"Yes," Debby started to say, "I remember --"

"It's never malicious," Jack interrupted, as he did frequently to assure me that the world is full of nice people who think only the best of Werner and est. "I've never come across anyone who was hostile about it; I think it depends on the rumors they've heard."

"Sometimes you're with someone for a while before they make the connection, and then they definitely shift in their approach to you. Most people in est are awestruck: 'Produce a miracle! Levitate! Something!' People outside of est, particularly if they've heard some things they didn't like about est or Dad, are a little more calculating about observing what you do and how you dress. Checking you out, making sure. But they're pretty good about it. I don't' think I've ever run across a person who wasn't acquainted with it."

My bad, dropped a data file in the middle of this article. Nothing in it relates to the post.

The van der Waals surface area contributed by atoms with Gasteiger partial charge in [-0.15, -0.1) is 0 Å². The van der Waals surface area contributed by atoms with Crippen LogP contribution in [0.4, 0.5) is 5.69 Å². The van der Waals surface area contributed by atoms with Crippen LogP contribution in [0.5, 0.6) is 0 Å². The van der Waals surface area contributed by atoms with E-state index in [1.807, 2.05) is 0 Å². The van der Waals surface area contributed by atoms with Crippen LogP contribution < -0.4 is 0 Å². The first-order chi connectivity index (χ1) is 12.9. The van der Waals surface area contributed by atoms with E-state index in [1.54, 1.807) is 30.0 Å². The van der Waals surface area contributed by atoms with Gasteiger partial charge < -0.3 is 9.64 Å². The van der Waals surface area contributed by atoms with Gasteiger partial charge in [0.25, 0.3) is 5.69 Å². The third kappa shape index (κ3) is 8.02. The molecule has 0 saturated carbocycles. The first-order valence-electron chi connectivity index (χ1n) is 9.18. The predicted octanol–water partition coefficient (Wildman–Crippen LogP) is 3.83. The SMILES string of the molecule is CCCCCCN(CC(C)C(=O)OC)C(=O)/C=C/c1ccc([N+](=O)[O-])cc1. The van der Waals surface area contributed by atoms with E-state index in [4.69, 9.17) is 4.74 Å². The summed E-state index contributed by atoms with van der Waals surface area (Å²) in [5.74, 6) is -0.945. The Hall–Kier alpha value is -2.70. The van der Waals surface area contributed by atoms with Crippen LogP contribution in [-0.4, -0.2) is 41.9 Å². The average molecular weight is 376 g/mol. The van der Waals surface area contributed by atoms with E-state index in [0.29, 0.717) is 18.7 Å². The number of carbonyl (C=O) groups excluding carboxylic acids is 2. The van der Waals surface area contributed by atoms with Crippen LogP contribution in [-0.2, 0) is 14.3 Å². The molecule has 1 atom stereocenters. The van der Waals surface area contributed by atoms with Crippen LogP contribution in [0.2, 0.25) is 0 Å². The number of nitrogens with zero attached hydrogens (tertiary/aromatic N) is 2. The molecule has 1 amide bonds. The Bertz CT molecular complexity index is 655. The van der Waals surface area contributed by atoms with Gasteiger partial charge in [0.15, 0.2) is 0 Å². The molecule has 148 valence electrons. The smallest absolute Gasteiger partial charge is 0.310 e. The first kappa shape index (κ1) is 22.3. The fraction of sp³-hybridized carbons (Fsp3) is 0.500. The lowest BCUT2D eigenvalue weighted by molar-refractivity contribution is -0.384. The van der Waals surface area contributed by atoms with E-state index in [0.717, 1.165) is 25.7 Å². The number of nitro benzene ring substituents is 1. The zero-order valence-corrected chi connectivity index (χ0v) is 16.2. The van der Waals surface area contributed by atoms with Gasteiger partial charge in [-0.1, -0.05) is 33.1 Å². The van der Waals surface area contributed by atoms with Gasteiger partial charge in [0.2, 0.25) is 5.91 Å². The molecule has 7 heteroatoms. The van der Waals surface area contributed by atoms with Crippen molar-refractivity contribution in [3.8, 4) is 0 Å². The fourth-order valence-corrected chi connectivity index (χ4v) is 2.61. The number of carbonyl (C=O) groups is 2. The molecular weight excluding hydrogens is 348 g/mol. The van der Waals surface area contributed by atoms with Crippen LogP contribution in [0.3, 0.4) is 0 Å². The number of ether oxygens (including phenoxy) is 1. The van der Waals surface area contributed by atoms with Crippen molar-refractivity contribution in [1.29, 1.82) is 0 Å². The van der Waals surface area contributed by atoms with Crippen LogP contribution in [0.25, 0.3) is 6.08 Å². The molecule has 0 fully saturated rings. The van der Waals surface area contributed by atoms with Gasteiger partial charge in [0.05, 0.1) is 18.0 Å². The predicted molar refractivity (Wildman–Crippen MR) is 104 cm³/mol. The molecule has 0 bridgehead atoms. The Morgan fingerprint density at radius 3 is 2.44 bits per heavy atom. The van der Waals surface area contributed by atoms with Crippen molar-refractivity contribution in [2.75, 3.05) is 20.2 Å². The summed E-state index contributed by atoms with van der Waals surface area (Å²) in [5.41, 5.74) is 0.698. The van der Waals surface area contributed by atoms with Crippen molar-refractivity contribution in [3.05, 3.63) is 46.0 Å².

"I have one thing to add," Debby said tentatively. "A couple of years ago, I felt that people didn't love me for me; they love him. You know, that Werner's my dad, and that's all they care about. I think I've grown out of that and into taking it as an opportunity, to bringing people closer to him. That's the difference now -- people don't have the really big shift in the way they rap to me, because I'm more centered. I'm more clear about my relationship to him and what that means."

"What contributed to your ability to see it a little bit better?" I asked.

"For one thing, just the growth of the relationship with my father. I have always felt inferior to my dad, that he knew everything and I didn't know anything. I've grown, and now I can actually sit with my father and have a discussion with him and feel that I'm equal to him."